Russia And Ukraine Sanctions

Event Details

Exploring the Impact of sanctions, the practicalities and ethics of representation and what the future holds

Event Information

On 7 April, DELF hosted a hybrid seminar from the offices of Kingsley Napley on the future of Russia’s involvement in the international community, the Ukraine Justice Alliance and the practicalities and ethics involved in representing those subject to, or at risk of, sanctions.

We were delighted to welcome as our panellists for the evening, Professor Judith Pallot, Emeritus professor of Russian and Soviet Geography at the University of Oxford; Sergey Golubok, prominent lawyer and human rights defender; Dr Anna Bradshaw, Partner at Peters & Peters and co-editor of The Guide to Sanctions; and Ben Brandon, Partner and Barrister at Mishcon de Reya and member of the Ukraine Justice Alliance. The event was chaired by Áine Kervick, Senior Associate at Kingsley Napley and DELF committee member.

Providing context for the focus of the seminar, the discussion opened with an acknowledgement of the escalating war in Ukraine and the tragic events unfolding at the present moment. In response by the UK, there has been a series of sanctions against Russia, the scale of which is unprecedented.

The panel opened with an examination of the impact of the war in Ukraine on Russia’s position in the global order. The use of soft and hard powers in Russia was discussed and their potential to shape international behaviour and outcomes including the evolving political powers in Russia with the decline in influence of those perceived to be oligarchs. As a halfway point between soft and hard power, the use of sanctions in Russia as a political tool and alternative to war was discussed: in particular, what is the practical impact of these sanctions from a Russian perspective? Is there a tension between the utility of sanctions as a political tool and the increased harm of the sanctioned party / country?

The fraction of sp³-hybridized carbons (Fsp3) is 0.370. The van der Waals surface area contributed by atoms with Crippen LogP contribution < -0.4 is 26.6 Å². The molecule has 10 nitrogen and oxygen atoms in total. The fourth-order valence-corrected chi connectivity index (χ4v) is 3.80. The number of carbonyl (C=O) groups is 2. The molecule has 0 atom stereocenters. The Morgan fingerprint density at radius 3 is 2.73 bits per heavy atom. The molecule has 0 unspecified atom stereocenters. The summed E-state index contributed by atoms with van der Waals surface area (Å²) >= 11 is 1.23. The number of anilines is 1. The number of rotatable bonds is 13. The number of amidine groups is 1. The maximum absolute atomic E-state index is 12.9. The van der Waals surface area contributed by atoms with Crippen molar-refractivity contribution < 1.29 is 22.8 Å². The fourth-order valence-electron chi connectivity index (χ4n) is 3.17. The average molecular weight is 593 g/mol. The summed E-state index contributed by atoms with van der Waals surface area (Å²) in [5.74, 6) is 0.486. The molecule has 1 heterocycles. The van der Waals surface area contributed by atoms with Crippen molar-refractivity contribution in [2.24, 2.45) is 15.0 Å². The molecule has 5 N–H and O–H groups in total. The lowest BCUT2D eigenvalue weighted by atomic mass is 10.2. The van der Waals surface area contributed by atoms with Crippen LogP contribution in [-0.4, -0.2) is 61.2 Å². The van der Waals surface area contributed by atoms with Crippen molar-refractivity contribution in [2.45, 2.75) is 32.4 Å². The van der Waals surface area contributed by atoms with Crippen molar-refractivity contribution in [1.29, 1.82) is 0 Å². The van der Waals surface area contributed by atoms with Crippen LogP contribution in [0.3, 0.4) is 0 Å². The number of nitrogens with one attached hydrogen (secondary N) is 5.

Flowing from this conversation, the practicalities of the application of sanctions from the UK were discussed. Specifically, are sanctions meeting their intended purpose? How good is the UK at enforcing them? And when might we see the effects of the current sanctions’ regime? It was concluded that April was too soon to see any real impact of sanctions as supplies and production will not yet be impacted and that September 2022 may be a time to revisit the impact. The panellists also considered the rule of law issues that arise around the types of sanctions regimes that are currently being imposed on Russia and practical considerations when representing those who are subject to such sanctions. It was observed that rule of law issues connected to such sanctions regimes may go some way to undermining their effectiveness longer term.

In addition to sanctions, practical options were explored in anticipation of any future supranational legal action, such as evidence gathering in a conflict scenario, reparations for those who have suffered harm (including reparations from sanctions), and penalties for sanctions breaches. The seminar concluded with our panellists and attendees sharing ideas about the role legal practitioners in the UK can play and what we can do to assist on the ground in Ukraine through organisations such as the Ukrainian Justice Alliance, which to date is on track to be the largest mobilisation of the international private sector in solidarity against an act of war. Direct contact can be made with the UJA here: